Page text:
Crosstown Traffic: EEVBLOG Anatomy of an eBay Scam
Dave Jones risks his identity to educate all of us on the anatomy of an eBay scam. Actually he was never in any serious danger as he recognized the signs all along. But an interesting story nonetheless about how a scammer can take you to a place where they end up sending you a manual invoice (not connected to the auction itself) so that eBay buyer protection will no longer apply to you.
So by now it’s clear how this scam works:
- They set up new ebay and payapal accounts
- A really good scammer would hack an existing ebay account, or increase the feedback by buying a ton of 99 cent items from other fake accounts of theirs etc, but this one was content with zero feedback.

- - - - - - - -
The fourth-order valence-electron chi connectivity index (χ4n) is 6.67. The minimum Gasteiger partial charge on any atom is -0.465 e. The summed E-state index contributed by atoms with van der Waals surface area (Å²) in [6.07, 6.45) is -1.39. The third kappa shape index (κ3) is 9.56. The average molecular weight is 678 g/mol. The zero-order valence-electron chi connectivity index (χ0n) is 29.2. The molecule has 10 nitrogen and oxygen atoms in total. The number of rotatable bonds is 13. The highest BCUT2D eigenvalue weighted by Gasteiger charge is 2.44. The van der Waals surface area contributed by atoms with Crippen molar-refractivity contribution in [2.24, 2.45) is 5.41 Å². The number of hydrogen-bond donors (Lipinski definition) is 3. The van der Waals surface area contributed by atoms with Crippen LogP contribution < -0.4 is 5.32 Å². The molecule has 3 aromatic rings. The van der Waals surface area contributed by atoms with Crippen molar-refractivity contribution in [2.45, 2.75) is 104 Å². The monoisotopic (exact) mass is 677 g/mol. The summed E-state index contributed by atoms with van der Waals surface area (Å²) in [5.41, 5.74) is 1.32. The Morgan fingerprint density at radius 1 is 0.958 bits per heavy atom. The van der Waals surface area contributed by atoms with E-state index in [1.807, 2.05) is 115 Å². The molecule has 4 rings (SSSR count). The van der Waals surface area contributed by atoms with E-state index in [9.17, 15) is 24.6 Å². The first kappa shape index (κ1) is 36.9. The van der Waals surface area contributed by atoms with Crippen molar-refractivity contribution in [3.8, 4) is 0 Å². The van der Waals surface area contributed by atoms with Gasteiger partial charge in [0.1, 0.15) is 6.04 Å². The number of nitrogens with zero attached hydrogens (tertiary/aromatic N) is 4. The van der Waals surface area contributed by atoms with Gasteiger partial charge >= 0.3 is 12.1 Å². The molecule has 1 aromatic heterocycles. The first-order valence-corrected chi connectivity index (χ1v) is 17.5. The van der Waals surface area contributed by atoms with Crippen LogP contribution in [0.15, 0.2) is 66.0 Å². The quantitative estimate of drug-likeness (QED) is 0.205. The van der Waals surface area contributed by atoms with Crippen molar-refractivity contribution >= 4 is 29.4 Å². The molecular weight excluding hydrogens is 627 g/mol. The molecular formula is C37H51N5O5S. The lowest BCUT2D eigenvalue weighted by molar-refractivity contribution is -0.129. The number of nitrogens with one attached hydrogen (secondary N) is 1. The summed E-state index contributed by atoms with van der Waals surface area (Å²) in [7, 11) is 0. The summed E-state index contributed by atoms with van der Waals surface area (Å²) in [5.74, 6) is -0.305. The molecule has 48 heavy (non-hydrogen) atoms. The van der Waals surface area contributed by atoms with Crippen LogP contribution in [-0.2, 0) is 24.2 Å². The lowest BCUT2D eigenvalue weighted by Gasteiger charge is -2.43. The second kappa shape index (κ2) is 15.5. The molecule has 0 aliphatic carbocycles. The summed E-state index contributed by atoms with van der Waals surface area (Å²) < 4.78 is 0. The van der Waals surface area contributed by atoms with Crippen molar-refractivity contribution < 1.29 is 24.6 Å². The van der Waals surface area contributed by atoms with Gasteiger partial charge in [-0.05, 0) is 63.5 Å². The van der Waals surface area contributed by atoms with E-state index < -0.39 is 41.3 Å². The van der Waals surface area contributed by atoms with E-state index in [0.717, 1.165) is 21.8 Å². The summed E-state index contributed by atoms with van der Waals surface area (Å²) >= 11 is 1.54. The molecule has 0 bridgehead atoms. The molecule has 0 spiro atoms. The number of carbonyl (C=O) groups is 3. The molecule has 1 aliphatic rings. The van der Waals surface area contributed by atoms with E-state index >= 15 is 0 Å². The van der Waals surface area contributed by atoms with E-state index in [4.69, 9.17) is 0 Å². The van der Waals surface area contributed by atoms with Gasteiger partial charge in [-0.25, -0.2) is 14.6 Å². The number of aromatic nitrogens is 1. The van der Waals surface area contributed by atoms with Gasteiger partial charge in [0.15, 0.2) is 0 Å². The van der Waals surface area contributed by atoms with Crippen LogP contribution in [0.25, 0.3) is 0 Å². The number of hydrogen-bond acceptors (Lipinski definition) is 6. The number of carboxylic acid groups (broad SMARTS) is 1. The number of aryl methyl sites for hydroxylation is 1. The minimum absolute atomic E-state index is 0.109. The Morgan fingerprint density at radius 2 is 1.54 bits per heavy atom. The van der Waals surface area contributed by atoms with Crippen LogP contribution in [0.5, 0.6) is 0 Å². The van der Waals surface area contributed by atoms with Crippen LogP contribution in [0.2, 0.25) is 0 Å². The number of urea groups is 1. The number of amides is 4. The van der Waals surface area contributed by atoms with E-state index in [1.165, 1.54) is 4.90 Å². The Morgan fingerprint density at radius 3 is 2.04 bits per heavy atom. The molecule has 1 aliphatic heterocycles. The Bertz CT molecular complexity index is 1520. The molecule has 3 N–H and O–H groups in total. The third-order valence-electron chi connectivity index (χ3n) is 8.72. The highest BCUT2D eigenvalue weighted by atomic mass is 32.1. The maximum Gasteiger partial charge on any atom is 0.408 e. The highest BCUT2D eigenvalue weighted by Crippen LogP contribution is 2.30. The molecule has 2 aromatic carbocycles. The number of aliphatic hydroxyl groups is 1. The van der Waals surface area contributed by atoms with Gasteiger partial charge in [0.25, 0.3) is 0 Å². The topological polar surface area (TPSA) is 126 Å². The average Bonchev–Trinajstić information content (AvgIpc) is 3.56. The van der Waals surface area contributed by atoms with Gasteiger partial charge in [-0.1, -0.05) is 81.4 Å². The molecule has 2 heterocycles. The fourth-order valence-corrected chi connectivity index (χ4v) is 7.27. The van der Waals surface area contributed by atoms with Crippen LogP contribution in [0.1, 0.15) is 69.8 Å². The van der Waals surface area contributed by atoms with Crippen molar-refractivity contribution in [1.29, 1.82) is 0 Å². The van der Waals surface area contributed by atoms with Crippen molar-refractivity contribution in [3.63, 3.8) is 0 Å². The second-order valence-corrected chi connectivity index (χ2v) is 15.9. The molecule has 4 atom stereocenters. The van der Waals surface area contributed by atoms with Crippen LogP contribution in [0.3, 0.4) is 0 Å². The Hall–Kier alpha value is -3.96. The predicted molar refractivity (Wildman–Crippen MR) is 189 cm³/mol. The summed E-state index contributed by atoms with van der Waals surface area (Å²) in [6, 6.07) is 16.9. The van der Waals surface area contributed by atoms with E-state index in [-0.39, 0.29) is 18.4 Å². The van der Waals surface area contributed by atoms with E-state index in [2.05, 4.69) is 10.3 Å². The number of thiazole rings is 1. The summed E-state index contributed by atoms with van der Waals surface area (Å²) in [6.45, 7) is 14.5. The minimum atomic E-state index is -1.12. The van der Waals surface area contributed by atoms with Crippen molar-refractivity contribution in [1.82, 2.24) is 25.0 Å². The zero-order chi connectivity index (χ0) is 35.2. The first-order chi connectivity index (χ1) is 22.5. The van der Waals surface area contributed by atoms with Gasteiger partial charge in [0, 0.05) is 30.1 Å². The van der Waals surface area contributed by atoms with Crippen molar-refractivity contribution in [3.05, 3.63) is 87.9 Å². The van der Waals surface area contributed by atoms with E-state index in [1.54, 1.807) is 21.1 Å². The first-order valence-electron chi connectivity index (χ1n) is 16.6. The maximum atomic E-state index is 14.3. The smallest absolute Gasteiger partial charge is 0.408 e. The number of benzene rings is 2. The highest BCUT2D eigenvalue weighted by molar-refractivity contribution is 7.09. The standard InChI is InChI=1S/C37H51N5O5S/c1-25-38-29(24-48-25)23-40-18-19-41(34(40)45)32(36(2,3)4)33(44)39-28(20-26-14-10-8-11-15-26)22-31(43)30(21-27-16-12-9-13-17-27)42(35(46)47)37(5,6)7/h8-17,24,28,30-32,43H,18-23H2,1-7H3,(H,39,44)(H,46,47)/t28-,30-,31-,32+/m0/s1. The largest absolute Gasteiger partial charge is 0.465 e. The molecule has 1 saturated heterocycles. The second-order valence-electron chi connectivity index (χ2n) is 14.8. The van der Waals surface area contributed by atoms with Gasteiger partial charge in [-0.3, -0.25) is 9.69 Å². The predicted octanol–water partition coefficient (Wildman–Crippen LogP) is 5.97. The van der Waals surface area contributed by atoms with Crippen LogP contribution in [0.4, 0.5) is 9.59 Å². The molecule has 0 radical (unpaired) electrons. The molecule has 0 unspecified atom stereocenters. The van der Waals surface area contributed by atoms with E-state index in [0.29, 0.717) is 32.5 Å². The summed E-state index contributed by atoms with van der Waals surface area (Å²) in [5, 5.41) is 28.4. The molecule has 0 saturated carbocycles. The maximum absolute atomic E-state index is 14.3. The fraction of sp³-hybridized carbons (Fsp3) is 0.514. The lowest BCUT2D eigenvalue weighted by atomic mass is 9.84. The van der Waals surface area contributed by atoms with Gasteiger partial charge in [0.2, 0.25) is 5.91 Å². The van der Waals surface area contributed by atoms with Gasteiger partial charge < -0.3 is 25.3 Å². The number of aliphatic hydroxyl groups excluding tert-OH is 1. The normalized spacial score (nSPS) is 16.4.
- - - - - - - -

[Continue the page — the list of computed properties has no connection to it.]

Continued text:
- List something exotic but one that would have high demand, and do a really good job with the listing making out they are the owner who needs to sell it because it’s not needed any more.
- Deliberately set up the PayPal account in foreign currency so the (almost certainly US or other major country like Australia) buyers PayPal checkout will fail.
- Make it out they have no idea what’s wrong and that they are sending an invoice manually, and try to convince you that ebay ok’d this.
- Sucker pays the money and they vanish with it. Maybe they might complete the scam by sending you an empty box with tracking number, but they have their money, so they probably won’t bother.
(Published from DFW, Texas)